Two months to count election ballots? California's long tallies turn election day into weeks, months

LOS ANGELES (AP) — Nearly two months after the election, a recount settled the outcome in a Northern California U.S. House primary contest, breaking a mathematically improbable tie for second place but also spotlighting the lengthy stretch it took count the votes.

Most California residents vote by mail, and in the pursuit of accuracy, thoroughness and counting every vote, the nation's most populous state has gained a reputation for tallies that can drag on for weeks — and sometimes longer. Voting in the state’s primary election concluded on March 5.

At time when many Americans have doubts about election integrity, a two-month stretch to tally votes in one House race “absolutely is a problem from an optics point of view,” said Kim Alexander, president of the nonpartisan California Voter Foundation, which seeks to improve the voting process.

No one has publicly challenged the accuracy of the tabulation, but “when you have ballots that are just sitting around for any period of time, it raises an eyebrow,” said Republican consultant Tim Rosales, who was not involved in the race.

“Not to suggest anything untoward is going on, but for the average voter, they become skeptical about the time and the length of the process,” Rosales said.

Secretary of State Shirley Weber, who oversees elections, said in a statement: “I understand that people want finality, but accuracy is of utmost importance. The fact that California and its counties take a bit longer to have inclusive elections and ensure accuracy should make people more confident in the results.”

Eleven candidates were on the ballot in the heavily Democratic 16th District, south of San Francisco, a seat being vacated by retiring Democratic Rep. Anna Eshoo. Under California rules, all candidates appear on the same primary ballot, but only the two with the most votes advance to the general election, regardless of political party.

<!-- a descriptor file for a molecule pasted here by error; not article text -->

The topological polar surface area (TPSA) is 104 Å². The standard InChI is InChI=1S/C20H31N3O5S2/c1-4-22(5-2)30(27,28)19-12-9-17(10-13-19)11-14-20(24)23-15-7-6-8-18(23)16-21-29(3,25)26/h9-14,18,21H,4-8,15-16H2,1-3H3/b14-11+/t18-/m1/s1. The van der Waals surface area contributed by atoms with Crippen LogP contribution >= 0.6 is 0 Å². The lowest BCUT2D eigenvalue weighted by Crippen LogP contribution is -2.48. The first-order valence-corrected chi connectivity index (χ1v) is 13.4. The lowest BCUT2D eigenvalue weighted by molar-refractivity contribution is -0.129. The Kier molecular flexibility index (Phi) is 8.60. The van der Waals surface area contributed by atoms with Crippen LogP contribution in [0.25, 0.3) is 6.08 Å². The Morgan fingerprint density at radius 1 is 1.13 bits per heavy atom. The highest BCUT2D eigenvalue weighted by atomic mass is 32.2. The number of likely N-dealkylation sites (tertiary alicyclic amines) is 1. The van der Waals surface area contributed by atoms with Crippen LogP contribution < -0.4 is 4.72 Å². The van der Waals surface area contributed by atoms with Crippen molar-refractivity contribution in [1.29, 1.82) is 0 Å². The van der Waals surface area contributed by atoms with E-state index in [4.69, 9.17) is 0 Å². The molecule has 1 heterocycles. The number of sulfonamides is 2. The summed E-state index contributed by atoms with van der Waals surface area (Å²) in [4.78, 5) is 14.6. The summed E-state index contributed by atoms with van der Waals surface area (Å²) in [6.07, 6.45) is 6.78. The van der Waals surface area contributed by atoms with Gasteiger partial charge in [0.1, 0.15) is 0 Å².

A tally of votes in early April showed the top spot was claimed by former San Jose Mayor Sam Liccardo, a Democrat. Two other Democrats were deadlocked for the second spot with 30,249 votes each — state Assembly member Evan Low and Santa Clara County Supervisor Joe Simitian.

That tally was followed by a recount and disputes over contested ballots that concluded Wednesday, with Low picking up a five-vote advantage in the recount to claim the second spot on the November ballot.

The contest will not play into control of the narrowly divided House, which will be decided in swing districts being contested by Democrats and Republicans around the country.

The voter foundation's Alexander said one of the problems behind lengthy counts is tight budgets for county election officials who do the laborious work. She said there is no direct funding from the state to administer elections, so counties are limited in how many people can be hired to review ballots and what kind of equipment is used. And close contests mean long vote counts.

There was a time when most residents voted in person on the day of the election, but the rise of mail voting has come with its own complications. Mail ballots postmarked by the date of the election can arrive within seven days and are still valid. The heavy reliance on mail ballots — every voter receives one — also results in an extended tally because each must be opened individually, validated and processed.

For example, it took nearly a month in 2022 for Republican John Duarte to be declared the winner in the 13th Congressional District in Central California. He defeated Democrat Adam Gray by 564 votes.

In 2018, Republicans raised questions about California’s lengthy ballot-counting process after Democrats captured a string of U.S. House seats in the state.

California also has provisions under which voters must be contacted if a mail ballot isn't signed or the signature does not match official records, again creating delays. And last-minute voting means election officials can be swamped by heaps of ballots, even though mail-in voting begins a month before the election ends.

Liccardo made several recommendations, including passage of a law that would require automatic recounts in close races funded by the government — not candidates, outside donors or political action committees. Under state law, any voter can request a recount but that individual most also cover the costs, which can sometimes run into hundreds of thousands of dollars.